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Managing Risk with Faster PaymentsWith ACH now offering same-day credits and debits, business cycles are speeding up as a result. However, since a faster pace can also mean more mistakes, it is important to know how to identify the risks and mitigate them when speeding up the sales cycle. European payment processing companies are now advertising real-time settlement options, but faster does not always mean better. Increased liability issues and fraud risks make speed in payment processing a risk, so it is crucial to implement faster payments in ways that improve the customer experience and follow industry best practices.

Communicating With Customers

As payment processing changes, internal business practices need to adjust to the new ways in which transactions reach settlements. Traditionally, the effective entry date of a transaction was the same as the settlement date. With faster processing options, a same-day effective date translates into same-day payment processing. Since faster processing also involves a higher fee structure, these details can dramatically impact businesses. Before adopting faster payments, be sure to audit internal processes to ensure compliance with new standards. Adding same-day payments can improve cash flow, but only if a business can support the new structures needed to handle the change.

Risks With Slower Payments

While speeding up the payment cycle carries increased risk in areas like fraud mitigation and erroneous charges, slower payments also carry risk factors. When businesses wait three to five days for a transaction to finalize, all they have in the bank is an IOU. Until the transfer of funds is complete, a business is left with no way to guarantee payment. Also, slower transactions do not negate the risk of fraud or chargebacks. Because payment cycles are speeding up and the risks involved are well documented, businesses can either meet customer demand or risk getting left behind.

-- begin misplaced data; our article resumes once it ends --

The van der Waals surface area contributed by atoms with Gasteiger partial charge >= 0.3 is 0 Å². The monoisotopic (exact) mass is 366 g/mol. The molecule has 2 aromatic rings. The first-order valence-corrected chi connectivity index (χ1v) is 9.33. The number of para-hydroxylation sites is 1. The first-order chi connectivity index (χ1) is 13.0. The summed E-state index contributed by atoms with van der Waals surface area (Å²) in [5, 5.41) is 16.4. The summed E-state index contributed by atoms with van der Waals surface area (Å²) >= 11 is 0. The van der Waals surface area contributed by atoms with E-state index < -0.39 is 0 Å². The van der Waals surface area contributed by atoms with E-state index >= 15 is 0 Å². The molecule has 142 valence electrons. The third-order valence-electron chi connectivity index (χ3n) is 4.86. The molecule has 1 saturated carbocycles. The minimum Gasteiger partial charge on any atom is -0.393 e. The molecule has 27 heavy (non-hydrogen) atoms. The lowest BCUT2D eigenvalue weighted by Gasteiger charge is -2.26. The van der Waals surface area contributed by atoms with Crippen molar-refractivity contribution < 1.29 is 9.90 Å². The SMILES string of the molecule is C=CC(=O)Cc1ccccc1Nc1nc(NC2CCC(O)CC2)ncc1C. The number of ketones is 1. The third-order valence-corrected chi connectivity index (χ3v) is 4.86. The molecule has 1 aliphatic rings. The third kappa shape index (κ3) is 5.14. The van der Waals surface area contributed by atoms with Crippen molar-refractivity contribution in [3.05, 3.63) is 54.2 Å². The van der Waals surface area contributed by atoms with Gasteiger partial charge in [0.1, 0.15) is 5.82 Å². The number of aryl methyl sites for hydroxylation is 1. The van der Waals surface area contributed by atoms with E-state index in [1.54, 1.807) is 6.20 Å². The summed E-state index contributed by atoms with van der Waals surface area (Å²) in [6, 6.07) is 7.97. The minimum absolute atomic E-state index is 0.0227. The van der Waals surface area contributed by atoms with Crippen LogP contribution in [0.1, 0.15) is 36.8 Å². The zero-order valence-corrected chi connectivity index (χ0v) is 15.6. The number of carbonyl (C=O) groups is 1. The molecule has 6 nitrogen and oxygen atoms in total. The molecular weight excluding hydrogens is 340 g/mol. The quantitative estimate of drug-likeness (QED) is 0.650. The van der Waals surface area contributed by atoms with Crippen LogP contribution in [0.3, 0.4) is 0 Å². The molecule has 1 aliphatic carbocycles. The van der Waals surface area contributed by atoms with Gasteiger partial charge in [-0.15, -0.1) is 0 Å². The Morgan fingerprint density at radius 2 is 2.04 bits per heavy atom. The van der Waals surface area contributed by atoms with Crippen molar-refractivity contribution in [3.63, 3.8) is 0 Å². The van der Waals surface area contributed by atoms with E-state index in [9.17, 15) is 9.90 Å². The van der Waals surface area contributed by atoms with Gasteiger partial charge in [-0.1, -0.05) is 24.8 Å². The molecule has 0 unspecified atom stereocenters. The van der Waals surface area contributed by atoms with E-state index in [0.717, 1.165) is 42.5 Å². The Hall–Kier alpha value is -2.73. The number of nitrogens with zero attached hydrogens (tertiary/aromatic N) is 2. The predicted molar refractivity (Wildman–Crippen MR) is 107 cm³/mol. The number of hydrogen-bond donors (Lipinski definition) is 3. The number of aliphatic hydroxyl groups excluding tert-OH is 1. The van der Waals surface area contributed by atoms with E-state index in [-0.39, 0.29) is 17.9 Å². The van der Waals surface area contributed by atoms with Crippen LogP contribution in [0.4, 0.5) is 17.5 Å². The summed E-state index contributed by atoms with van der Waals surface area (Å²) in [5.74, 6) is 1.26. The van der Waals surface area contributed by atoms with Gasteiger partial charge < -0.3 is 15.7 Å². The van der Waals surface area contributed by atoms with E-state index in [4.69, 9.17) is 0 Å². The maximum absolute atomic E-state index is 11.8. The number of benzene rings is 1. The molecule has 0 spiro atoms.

Best Practices for Faster Payments

Before implementing faster payment processing, businesses need to understand the limitations. For example, a car dealership may not find faster payments an attractive solution when the transaction limit is $25,000. Wholesale companies and manufacturers may be similarly hampered by the transaction limit when the average invoice exceeds the limit. Business processes, billing and invoice tracking software and other systems also may need adjustment to handle the move to faster payments.

Many legacy systems do not offer same-day processing options, which can cause major errors and increase costs. After all, transaction dating is substantially more important with faster payment processing. When getting ready to implement same-day payment processing, it is important to:

  • Audit existing processes
  • Identify areas that need updating prior to roll out
  • Determine when and how to use same-day payments
  • Contact processing companies to discuss fees and compliance issues
  • Create an implementation timeline

Both businesses and consumers see the benefits of faster payment processing, so the biggest barrier is often availability and potential costs. Existing fraud prevention strategies help mitigate the risks involved with faster processing for businesses and consumers. Most of the risk is transferred to the financial institutions handling the transactions. To mitigate these risks, financial institutions may institute policies like the one surrounding the use of EMV chip readers. Be prepared to follow guidelines as they become available. Keeping up with changing policies is the only way to keep fees as low as possible and minimize exposure when handling transactions in a system that is moving toward real-time transfers.

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